C candidates based on their geometric distribution, and S.3) classification of those

C clusters. The fact that step S.1 above usually produces a large number of false positive individual Cs combined with the evidence that calcification malignancy is correlated with clusters of [3] has motivated the inclusion of S.2 and S.3. These last two steps are able to eliminate a large number of isolated false positive C detections, but they often fail to reject individual false positive Cs within clusters, which can potentially bias the analysis of a mammogram. In this paper, we propose a novel pipeline comprising the following steps: P.1) detection of individual C candidates, P.2) classification of individual C candidates, and P.3) clustering of individual C candidates based on their geometric distribution. Compared to the standard pipeline, steps P.1 and S.1 are the same, step P.2 is new, step P.3 is the same as step S.2, and step S.3 has been removed. We have two goals with our new approach: 1) a significant reduction of the number of false positive individual C detections, especially within true positive clusters, and 2) competitive detection rate of C clusters. A quantitative analysis of our approach is performed using the publicly available INBreast dataset [5], where the main results obtained show that our method achieves a true positive detection of individual Cs (TPR) of 40% at 1 false positive detection per image (FPI) and 80% TPR at 10 FPI, which is significantly more accurate than the current state of the art [6]. We also show competitive results in terms of the detection of clusters of Cs.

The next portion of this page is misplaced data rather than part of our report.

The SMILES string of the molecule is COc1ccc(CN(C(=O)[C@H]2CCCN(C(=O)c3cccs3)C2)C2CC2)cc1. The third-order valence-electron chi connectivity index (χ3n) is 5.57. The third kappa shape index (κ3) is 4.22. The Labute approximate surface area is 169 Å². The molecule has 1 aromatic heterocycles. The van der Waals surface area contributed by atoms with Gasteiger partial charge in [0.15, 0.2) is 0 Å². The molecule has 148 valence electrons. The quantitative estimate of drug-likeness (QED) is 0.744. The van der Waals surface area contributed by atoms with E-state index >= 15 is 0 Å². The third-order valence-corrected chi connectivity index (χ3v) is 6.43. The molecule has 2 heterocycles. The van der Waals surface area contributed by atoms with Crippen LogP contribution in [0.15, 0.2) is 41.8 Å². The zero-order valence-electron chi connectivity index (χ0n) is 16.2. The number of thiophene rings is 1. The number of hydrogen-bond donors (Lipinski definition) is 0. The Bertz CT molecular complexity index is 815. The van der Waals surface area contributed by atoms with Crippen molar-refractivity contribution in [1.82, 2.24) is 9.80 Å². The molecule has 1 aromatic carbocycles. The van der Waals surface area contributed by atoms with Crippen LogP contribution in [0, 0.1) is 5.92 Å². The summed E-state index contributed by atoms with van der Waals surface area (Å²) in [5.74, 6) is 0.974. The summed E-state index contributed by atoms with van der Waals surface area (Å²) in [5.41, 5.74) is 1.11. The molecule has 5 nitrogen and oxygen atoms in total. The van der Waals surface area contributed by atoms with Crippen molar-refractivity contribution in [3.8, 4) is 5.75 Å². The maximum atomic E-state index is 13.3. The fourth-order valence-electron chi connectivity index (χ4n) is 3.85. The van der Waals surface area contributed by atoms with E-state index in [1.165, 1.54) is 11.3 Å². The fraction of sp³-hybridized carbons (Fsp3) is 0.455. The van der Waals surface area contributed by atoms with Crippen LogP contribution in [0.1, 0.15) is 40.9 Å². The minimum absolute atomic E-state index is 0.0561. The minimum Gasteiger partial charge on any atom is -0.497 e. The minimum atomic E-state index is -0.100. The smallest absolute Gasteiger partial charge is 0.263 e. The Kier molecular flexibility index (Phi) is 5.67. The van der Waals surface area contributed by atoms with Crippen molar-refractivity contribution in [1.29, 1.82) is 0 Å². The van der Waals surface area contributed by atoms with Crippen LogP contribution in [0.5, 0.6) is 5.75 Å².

2 Related Work

Automatic detection of

Cs from mammograms is usually carried out with a combination of image processing and machine learning methods 

[7]. Image processing methods [8] rely on prior knowledge about the appearance of Cs (such as local gradient and intensity). However this approach is unlikely to provide a robust characterisation of all variations in the appearance of Cs. Alternatively, machine learning [9, 10] aims to provide a robust characterisation of Cs from the information available from an annotated training set. In general, with a relatively large and diverse training set, machine learning methods can outperform image processing methods. However, they face some challenges: 1) the selection of an appropriate feature set to be extracted and used by the models, 2) the class imbalance problem that provides a much larger number of negative than positive samples on which to train the model (caused by the significantly smaller area occupied by Cs compared with the area filled with normal breast tissue), and 3) the selection of the model to be used. State-of-the-art machine learning methods address these challenges with the use of a cascade of boosting classifiers that rely on general appearance and shape features [6, 11, 7]. Therefore, we follow this strategy here.